Study reveals how blood flow force prevents clogged arteries

August 25, 2008

Machines on cell surfaces, mechanical and lifeless as bed springs, protect blood vessels by responding to blood flow force, according to research published today in the Journal of Cell Biology. By sensing and reacting to force, such machines interfere with inflammatory pathways central to atherosclerosis, the leading cause of heart attack and stroke, the authors said. The next set of studies, already underway, seeks to "tweak" the process with the goal of designing a new class of therapies.

In recent years, researchers determined that mechanical force alone can kick off biochemical reactions which contribute to both health and disease. When applied to human bone during weightlifting, for instance, force can trigger biochemical reactions that thicken bone. In the current example, blood flow creates frictional force, called "shear stress," as it moves along the cells that line blood vessel walls. Secondly, each time the heart pumps, related pressure changes create a second, simultaneous force that stretches vessel walls.

The fast, steady blood flow (high frictional force) and the relatively straightforward stretch patterns seen in the straight portions of blood vessels have been shown to somehow protect those areas against atherosclerosis. At the many points where one vessel branches into two, however, blood flow is disturbed and slowed, like a river hitting a sharp bend. Shear stress is reduced with unsteady flow, as is stretching force. Going into the current study, the presumption was that the two forces, shear stress and stretch, created by steady blood flow trigger protective biochemical signals, and that those signals are interrupted where vessels branch. Which proteins were involved, and which biochemical signals sent in response to mechanical force, remained unclear.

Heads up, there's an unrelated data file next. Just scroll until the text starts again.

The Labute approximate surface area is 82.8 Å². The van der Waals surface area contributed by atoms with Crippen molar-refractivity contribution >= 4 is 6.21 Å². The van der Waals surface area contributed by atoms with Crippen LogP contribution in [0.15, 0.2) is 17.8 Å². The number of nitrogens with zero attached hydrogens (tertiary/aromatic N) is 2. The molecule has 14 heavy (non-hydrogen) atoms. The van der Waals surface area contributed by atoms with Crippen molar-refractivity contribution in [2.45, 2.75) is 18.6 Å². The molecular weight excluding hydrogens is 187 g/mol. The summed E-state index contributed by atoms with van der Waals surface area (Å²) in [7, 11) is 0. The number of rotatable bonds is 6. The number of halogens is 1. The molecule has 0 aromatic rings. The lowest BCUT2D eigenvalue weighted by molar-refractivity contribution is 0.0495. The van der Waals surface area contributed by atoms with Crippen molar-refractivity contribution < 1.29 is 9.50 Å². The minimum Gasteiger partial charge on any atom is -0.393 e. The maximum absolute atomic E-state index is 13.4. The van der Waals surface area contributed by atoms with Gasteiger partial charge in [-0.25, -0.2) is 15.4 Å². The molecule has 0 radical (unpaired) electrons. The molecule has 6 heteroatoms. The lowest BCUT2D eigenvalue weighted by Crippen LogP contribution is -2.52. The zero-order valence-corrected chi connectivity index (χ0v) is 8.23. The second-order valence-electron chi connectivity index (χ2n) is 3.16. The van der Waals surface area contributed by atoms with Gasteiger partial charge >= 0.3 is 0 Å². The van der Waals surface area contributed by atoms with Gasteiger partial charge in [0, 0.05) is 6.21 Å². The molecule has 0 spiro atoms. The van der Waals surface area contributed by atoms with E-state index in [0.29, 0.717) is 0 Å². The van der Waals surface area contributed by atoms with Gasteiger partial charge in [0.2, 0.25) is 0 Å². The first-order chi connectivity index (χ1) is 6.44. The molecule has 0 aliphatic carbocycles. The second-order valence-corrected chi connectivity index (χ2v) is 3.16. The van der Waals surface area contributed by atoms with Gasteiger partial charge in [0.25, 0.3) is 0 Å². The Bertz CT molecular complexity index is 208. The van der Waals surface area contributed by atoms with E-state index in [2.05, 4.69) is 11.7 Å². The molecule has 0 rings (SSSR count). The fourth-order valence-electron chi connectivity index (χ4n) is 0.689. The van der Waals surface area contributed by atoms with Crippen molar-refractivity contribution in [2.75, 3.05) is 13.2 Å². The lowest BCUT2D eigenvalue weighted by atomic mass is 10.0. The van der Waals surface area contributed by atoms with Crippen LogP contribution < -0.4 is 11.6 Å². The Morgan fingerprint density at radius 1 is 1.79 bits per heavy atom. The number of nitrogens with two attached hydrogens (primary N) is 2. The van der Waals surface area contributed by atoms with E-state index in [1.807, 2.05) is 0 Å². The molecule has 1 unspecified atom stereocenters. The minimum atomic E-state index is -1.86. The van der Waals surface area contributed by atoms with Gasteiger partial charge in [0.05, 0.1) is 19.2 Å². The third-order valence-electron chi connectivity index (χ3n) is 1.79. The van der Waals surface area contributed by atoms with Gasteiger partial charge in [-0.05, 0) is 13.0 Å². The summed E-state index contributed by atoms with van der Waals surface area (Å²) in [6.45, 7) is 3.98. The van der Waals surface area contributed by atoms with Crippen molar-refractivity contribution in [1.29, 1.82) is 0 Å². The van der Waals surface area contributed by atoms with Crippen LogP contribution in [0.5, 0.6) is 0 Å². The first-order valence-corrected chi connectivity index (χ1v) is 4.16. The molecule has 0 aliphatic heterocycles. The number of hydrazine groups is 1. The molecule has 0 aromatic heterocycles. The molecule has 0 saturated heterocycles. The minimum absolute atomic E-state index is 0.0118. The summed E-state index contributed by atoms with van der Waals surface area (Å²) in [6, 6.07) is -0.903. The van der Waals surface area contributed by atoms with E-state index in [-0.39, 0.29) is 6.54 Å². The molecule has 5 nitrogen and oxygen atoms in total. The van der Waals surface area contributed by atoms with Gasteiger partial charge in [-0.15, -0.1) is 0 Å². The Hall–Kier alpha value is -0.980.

"In a longstanding mystery, smoking, high cholesterol and lack of exercise should drive disease to develop evenly throughout all blood vessels, but in reality atherosclerotic lesions tend to cluster where vessels branch," said Keigi Fujiwara, Ph.D., professor of Medicine within the Aab Cardiovascular Research Institute (CVRI) at the University of Rochester Medical Center. "Our study provides new insight into why, and suggests how the protection afforded by the force of steady flow and simple stretch might be strengthened with drugs."

Life is Complicated

The study of shear stress, and the effect of mechanical force in general, in cells has been hampered in the past because it can only be studied in live tissues. Where else will blood create frictional force as flows over live cells? In this scenario, however, it is difficult to separate out signals transmitted in response to force from the flurry of biochemical signals happening all around them, researchers said. Thus, the current study examined the effects of stretch instead. The rationale: stretch-related mechanisms are simpler and, if purely activated by force, should occur in a lifeless system (zero biochemical signals). In addition, the same proteins respond to many kinds of force in cells lining blood vessels, so studying stretch should provide insight into shear stress.